5-month-old baby girl in UK 'turning to stone' due to extremely rare condition
The parents of a five-month-old baby girl who is "turning to stone" due to an extremely rare genetic condition are warning other families to look for potential signs.
A five-month-old baby girl in the United Kingdom has been diagnosed with an extremely rare genetic condition in which her tissues turn to bone. The genetic disorder called Fibrodysplasia Ossificans Progressiva (FOP) gradually replaces muscle and connective tissue, such as tendons and ligaments, with bone which leads to bone formation outside the skeleton restricting movement.
It is often likened to the body turning to stone, as per a report on Herts Live.
Lexi Robins was born on January 31 and seemed just like other babies except she did not move her thumb and her toes were larger than normal. Her parents, Alex and Dave took her to the doctors and after a while, she was diagnosed with Fibrodysplasia Ossificans Progressiva. It affects one in every 2 million people.
People with FOP can be bedridden by the age of 20 and their life expectancy is around 40 years.
Lexi's X-rays, done in April, suggested that she had bunions on her feet and her thumbs were double-jointed.
"We were initially told, after the x-rays, she probably had a syndrome and wouldn't walk. We just didn't believe that because she's so strong physically at the moment and she's just kicking her legs," Lexi's mother Alex told Herts Live.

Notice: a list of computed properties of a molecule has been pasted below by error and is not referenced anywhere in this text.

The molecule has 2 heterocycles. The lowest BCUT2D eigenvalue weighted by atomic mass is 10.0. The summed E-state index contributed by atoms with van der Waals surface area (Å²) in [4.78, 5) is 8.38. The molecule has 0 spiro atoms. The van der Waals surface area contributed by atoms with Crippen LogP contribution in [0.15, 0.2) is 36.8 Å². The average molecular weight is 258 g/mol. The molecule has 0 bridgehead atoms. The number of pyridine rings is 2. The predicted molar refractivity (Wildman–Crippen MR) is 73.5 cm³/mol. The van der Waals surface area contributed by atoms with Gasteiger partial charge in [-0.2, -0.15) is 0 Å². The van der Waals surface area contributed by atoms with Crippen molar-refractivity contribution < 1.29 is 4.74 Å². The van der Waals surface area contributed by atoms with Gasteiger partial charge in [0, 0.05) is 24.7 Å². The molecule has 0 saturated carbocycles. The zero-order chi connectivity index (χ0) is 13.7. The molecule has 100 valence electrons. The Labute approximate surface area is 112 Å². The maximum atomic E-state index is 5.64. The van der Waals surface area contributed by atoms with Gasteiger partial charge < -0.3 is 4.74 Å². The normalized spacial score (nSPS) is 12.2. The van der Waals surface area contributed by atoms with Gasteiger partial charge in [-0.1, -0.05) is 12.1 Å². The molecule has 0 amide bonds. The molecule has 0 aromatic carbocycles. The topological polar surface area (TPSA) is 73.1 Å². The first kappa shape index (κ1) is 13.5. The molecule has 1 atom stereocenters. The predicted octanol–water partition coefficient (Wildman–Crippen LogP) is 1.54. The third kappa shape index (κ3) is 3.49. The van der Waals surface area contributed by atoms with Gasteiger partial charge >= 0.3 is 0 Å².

"We weren't quite sure so we did our own research in mid-May and then we found this disease and we took it to the specialist. Towards the end of May, we had to go for a genetic test, further X-rays, but the genetic test takes six weeks for the results," she said.
The disorder also means that if Lexi's body receives even a minor trauma like falling over - her condition will worsen rapidly. Due to her condition she can't have any injections, vaccinations or dental work, and she also won't be able to have children.
The cause of the condition is unknown and scientists working on the cure are solely funded by the FOPFriends Charity, which receives no funding from the government. The parents have taken to social media to share her experience, and have received over £31,000 in donations in just three days.
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